Some things simply go together like honey and bread. One such combination is hunting cottontails with beagles. Dogs find rabbits and jump them out of hiding locations and open up with a chorus of music that adds a new exciting dimension to rabbit hunting. Dogs not only get bunnies moving, they enhance the hunt by running the rabbit in a circle as hunters set up stand locations for a shot. Just the sound of a beagle baying on a hot rabbit trail will get your blood flowing and the adrenaline rush of hearing the fired up hound accentuates the hunt, makes it more exciting. Hunters listen to the hounds and enjoy the chase even more. The sound of an excited beagle baying on a hot rabbit trail on a snowy Michigan day is the brand of hunting music hunters find addictive. When the beagle music starts, your adrenaline will kick in because you know soon it is time to raise the gun and make a clean kill. At times the sound of the baying dog is so exciting the hunter doesn't want the fun to end.
Some hunters prefer to walk up rabbits using stalking skills. Many bag plenty of rabbits using .22 rifles, pistols or archery equipment. However most prefer a lightweight shotgun like a .410 or 20-gauge with a modified choke. Which weapon you prefer is a personal choice but a shotgun is the best for those who want to harvest maximum numbers of fast moving rabbits. Some folks prefer a #6 shot size for rabbit. Others prefer the more powerful #4 rounds that offer more knock down power and place less BBs in the meat.
I use my waterfowl hunting vest with waterproof game bag when hunting rabbits. The deep pockets come in handy for extra shells, warm, dry gloves and the game bag holds my prized harvest leaving my hands free for shooting.
If you want to jump bunnies, here's how it works. Enter the thick brush at a slow pace, looking for telltale rabbit sign like fresh tracks. Keep your finger on the safety and gun across your chest in a ready position and be prepared for a rabbit to sprint out of cover at lightning speed. The trick is to move relatively slow, say take ten steps and stop, look and listen. It is the pause in your step that drives cottontail crazy and they break from the cover and frantically try to get away from you. Shots are in close range but happen at lightning speed. You need to spot the critter, shoulder the gun, flip the safety off, get a lead on the fast moving target and squeeze off an accurate shot. It all happens in less than a couple seconds. Are you ready?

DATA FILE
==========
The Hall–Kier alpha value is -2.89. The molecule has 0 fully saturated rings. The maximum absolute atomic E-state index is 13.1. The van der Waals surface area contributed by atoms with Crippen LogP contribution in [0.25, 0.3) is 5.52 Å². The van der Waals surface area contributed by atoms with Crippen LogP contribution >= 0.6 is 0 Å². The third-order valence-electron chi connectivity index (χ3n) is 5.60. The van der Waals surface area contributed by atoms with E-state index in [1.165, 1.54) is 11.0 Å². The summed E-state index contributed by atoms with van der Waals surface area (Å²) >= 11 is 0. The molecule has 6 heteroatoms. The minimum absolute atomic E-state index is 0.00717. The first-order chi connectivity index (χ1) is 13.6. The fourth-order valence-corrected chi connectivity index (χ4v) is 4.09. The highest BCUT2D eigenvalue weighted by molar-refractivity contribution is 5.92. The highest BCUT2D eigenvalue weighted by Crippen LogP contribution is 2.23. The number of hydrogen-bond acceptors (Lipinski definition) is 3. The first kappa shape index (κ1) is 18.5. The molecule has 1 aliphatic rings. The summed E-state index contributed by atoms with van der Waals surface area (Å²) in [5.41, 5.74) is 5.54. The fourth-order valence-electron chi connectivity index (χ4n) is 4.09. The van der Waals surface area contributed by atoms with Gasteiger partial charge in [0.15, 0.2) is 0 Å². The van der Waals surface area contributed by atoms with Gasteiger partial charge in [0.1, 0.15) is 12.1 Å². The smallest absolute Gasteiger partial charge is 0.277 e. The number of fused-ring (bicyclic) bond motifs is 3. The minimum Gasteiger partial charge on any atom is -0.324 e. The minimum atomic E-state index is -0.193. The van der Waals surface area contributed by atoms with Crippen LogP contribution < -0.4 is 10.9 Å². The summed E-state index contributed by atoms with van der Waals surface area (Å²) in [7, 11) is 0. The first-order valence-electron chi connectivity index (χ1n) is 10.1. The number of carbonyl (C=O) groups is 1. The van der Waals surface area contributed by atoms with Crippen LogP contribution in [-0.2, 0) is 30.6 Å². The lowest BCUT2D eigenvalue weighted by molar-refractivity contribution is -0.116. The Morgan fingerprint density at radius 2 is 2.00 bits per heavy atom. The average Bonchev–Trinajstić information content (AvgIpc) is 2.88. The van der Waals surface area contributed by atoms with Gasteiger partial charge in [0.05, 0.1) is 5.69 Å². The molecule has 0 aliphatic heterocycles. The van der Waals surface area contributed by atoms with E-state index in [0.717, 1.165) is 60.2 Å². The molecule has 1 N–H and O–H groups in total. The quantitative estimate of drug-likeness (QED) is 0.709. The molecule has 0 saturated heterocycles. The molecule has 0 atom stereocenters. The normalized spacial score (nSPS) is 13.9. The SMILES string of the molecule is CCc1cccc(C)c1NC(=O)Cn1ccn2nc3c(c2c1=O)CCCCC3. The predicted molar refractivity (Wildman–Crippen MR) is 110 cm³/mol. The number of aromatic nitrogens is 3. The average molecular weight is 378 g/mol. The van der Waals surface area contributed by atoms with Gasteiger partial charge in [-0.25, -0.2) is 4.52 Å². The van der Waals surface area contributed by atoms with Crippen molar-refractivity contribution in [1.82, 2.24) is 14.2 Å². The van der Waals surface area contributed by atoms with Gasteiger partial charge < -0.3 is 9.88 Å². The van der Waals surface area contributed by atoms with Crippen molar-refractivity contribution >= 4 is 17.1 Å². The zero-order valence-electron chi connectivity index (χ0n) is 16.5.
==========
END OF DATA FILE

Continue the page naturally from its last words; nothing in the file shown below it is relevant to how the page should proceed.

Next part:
Stalking is an art form and those who carry archery gear quickly learn the importance of sneaking up on unsuspecting cottontail at a snail's pace and ambushing your target. This requires advanced woodsmanship skills and attention to details. Locating a wild rabbit hidden in cover is not an easy task but if you train your eye to seek brown spots you will soon begin to see them. The thrill of the stalk is addictive and if cottontails explode from under your feet the excitement level soars. Stalking requires you hone predatory skills, become the ultimate hunter, sneak like a fox and spot game like an eagle and execute a clean kill.
Don't think for a minute that rabbits are a cake walk. They are well camouflaged targets hidden in grass, brush, against stumps and they rocket out of hiding like a jet fighter blasting off an aircraft carrier. Stalking bunnies as a kid is where I honed my skills used for whitetail deer. Sure my daddy taught me plenty of tricks but sneaking up on cottontails is a challenge that makes stumbling hunters into true sportsmen. This is best practiced alone, although a friend can be used at the other end of the thicket to take pot shots at escaping bunnies. Stalking is much different than spreading out hunters and driving or simply moving cottontails. That's the beauty of cottontail hunting; there is a variety of hunting tactics that can be used to harvest game.
For this brand of hunting most hunters prefer to jump shoot rabbits, which requires snap shooting skills. Cottontail in heavy cover seldom provide an open shot, there is no time to swing and you have to blast at a dashing target. For this kind of shooting you simply shoulder the gun and shoot in one smooth motion. Oh sure you can try to pick an opening, try to get a proper lead but most bunnies are out of sight fast as you can snap your fingers. If you have a bunny running broadside swing past his head and touch the trigger the instant the bead reaches his nose. For going away shots try to not center your bead on the bouncing white tail but aim at the head and try to hit targets in the head or neck area to save more meat.
When cottontails go crazy and the action is fast paced you will quickly learn you can get off more killing shots if you hold your gun in the ready position. Those who carry guns over their shoulder or cradled in their arm will go home with more shells than they prefer. For increased accurate shots have the gun in ready position with hand on the grip.
Cottontail hunting is fantastic fun and excellent outdoor exercise. With a little work, a friend or two and perhaps a good dog, cottontail hunting is rewarding and a pile of laughs. Time spent outdoors, afield in Michigan, the camaraderie and fantastic wild game eating all combine to make the effort well worthwhile. When the weather is warm, conditions ideal and bunnies are jumping from underfoot like popcorn popping, the excitement is downright addictive, even a tad crazy.